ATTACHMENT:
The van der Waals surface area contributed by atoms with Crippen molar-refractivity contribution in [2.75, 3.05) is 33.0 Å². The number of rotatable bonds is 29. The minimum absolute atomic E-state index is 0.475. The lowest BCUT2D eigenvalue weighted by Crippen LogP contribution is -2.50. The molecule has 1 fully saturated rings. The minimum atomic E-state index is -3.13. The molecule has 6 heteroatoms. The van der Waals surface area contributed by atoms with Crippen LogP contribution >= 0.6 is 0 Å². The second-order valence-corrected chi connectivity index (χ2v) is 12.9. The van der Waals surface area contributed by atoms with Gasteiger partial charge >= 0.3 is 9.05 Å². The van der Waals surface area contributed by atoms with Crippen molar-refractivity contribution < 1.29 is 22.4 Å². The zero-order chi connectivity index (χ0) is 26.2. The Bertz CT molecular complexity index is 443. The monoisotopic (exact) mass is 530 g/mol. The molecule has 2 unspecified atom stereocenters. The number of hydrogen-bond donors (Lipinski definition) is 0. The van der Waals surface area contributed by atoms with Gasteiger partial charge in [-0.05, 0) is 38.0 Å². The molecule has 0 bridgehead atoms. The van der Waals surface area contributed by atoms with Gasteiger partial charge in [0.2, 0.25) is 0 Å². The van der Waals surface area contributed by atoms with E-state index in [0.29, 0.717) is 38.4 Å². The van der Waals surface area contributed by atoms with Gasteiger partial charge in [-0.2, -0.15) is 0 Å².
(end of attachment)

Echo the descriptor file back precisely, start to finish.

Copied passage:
The van der Waals surface area contributed by atoms with Crippen molar-refractivity contribution in [2.75, 3.05) is 33.0 Å². The number of rotatable bonds is 29. The minimum absolute atomic E-state index is 0.475. The lowest BCUT2D eigenvalue weighted by Crippen LogP contribution is -2.50. The molecule has 1 fully saturated rings. The minimum atomic E-state index is -3.13. The molecule has 6 heteroatoms. The van der Waals surface area contributed by atoms with Crippen LogP contribution >= 0.6 is 0 Å². The second-order valence-corrected chi connectivity index (χ2v) is 12.9. The van der Waals surface area contributed by atoms with Gasteiger partial charge >= 0.3 is 9.05 Å². The van der Waals surface area contributed by atoms with Crippen molar-refractivity contribution < 1.29 is 22.4 Å². The zero-order chi connectivity index (χ0) is 26.2. The Bertz CT molecular complexity index is 443. The monoisotopic (exact) mass is 530 g/mol. The molecule has 2 unspecified atom stereocenters. The number of hydrogen-bond donors (Lipinski definition) is 0. The van der Waals surface area contributed by atoms with Gasteiger partial charge in [-0.05, 0) is 38.0 Å². The molecule has 0 bridgehead atoms. The van der Waals surface area contributed by atoms with Gasteiger partial charge in [0.2, 0.25) is 0 Å². The van der Waals surface area contributed by atoms with E-state index in [0.29, 0.717) is 38.4 Å². The van der Waals surface area contributed by atoms with Gasteiger partial charge in [-0.2, -0.15) is 0 Å².